Czech brand delivered 878,200 vehicles worldwide in 2021
Skoda CEO Thomas Schäfer has described 2021 as “one of the most challenging years in [the car maker’s] history”, reporting a global sales decrease of 12.9% to 878,200 units.
It means the Czech firm failed to sell more than one million cars for the first time in eight years.
Amid the semiconductor crisis and Covid pandemic that have affected the entire industry, almost every market was down for Skoda with one outlier: India, where sales increased 108.9% compared with 2020 thanks to the introduction of the Kushaq mid-sized SUV.
Chinese sales were hit hardest with deliveries down 58.8%, while Western Europe was down a relatively modest 5.9% to 409,000 vehicles. The UK remains important for Skoda as the fifth-most-popular market, behind Germany, Russia, the Czech Republic and China. A total of 55,800 Skodas were delivered in the UK in 2021.
However, Skoda still achieved double-digit growth in a handful of smaller-volume countries: Portugal (1800 vehicles, up 37.4%), Norway (9800 vehicles, up 36.9%), Ireland (9100 vehicles, up 21.8%), the Netherlands (19,300 vehicles, up 19.0%) and Spain (24,600 vehicles, up 17.0%).
The Skoda Octavia continues to be the firm’s biggest seller, but sales dropped 22%. The models least affected by the downturn were the Skoda Fabia and Skoda Kamiq, whose deliveries dropped 6.0% and 6.1% respectively.
Despite the challenges, Skoda described “a strong start” for its first stand-alone electric vehicle, the Skoda Enyaq iV, with almost 45,000 deliveries in 2021.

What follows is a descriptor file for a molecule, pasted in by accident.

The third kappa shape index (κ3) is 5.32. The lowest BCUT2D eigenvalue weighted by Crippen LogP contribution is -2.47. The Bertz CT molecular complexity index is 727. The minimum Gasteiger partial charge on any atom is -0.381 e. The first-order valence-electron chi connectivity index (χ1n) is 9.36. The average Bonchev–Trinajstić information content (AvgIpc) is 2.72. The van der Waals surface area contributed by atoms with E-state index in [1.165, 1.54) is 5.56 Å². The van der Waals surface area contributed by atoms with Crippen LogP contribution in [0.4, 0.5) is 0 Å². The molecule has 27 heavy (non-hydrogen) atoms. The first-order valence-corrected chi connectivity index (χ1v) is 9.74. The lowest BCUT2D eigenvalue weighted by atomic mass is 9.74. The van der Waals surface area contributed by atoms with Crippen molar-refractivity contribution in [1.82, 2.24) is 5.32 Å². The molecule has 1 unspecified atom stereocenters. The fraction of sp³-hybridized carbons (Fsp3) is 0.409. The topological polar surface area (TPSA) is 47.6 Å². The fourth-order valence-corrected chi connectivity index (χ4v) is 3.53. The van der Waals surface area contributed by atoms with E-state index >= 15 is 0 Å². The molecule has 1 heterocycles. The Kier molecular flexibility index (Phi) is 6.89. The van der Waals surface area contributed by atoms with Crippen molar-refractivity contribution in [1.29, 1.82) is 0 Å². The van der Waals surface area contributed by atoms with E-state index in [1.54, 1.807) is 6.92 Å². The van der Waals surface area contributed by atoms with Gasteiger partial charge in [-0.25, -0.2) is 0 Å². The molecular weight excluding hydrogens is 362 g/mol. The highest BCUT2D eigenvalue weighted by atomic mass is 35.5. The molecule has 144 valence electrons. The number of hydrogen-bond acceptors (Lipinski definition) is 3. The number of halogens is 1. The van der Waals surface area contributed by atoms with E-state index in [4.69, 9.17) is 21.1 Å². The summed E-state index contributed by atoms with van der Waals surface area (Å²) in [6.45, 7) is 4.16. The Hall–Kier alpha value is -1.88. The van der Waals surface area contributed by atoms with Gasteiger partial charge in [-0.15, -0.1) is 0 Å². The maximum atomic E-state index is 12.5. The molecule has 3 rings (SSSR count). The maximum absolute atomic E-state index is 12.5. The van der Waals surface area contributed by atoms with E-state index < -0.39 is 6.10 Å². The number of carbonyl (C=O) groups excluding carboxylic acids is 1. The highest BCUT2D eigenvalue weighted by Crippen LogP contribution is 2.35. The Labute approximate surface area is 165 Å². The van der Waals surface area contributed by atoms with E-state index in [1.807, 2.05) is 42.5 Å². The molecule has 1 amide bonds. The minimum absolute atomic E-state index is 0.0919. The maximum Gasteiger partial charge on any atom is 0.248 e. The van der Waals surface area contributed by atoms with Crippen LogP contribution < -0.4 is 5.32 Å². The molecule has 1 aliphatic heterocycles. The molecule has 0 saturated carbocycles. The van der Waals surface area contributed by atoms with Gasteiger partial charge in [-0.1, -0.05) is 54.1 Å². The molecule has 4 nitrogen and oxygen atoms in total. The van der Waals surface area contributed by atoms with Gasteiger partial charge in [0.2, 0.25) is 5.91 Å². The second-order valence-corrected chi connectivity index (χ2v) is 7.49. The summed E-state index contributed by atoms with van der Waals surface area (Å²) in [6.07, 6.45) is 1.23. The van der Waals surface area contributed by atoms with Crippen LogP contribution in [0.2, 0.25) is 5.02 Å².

It predicts semiconductor supply to gradually improve in the second half of 2022 and positive impetus from new products, particularly the Enyaq Coupe iV and refreshed Skoda Karoq.
Schäfer said: “The Covid-19 pandemic and the shortage of semiconductors have significantly slowed down our growth. Thanks to the flexibility and resourcefulness of the Skoda team, as well as the close cooperation with our suppliers, we managed to steer the company through the year successfully and deliver a respectable result.
“We expect the semiconductor supply situation to gradually ease in the second half of the year. I am looking ahead with confidence; we have many new products in the pipeline, including the Enyaq Coupe iV, we are experiencing very high customer demand, and we have a highly motivated team. Over the long term, the company is in an excellent position to emerge stronger from the transformation process.”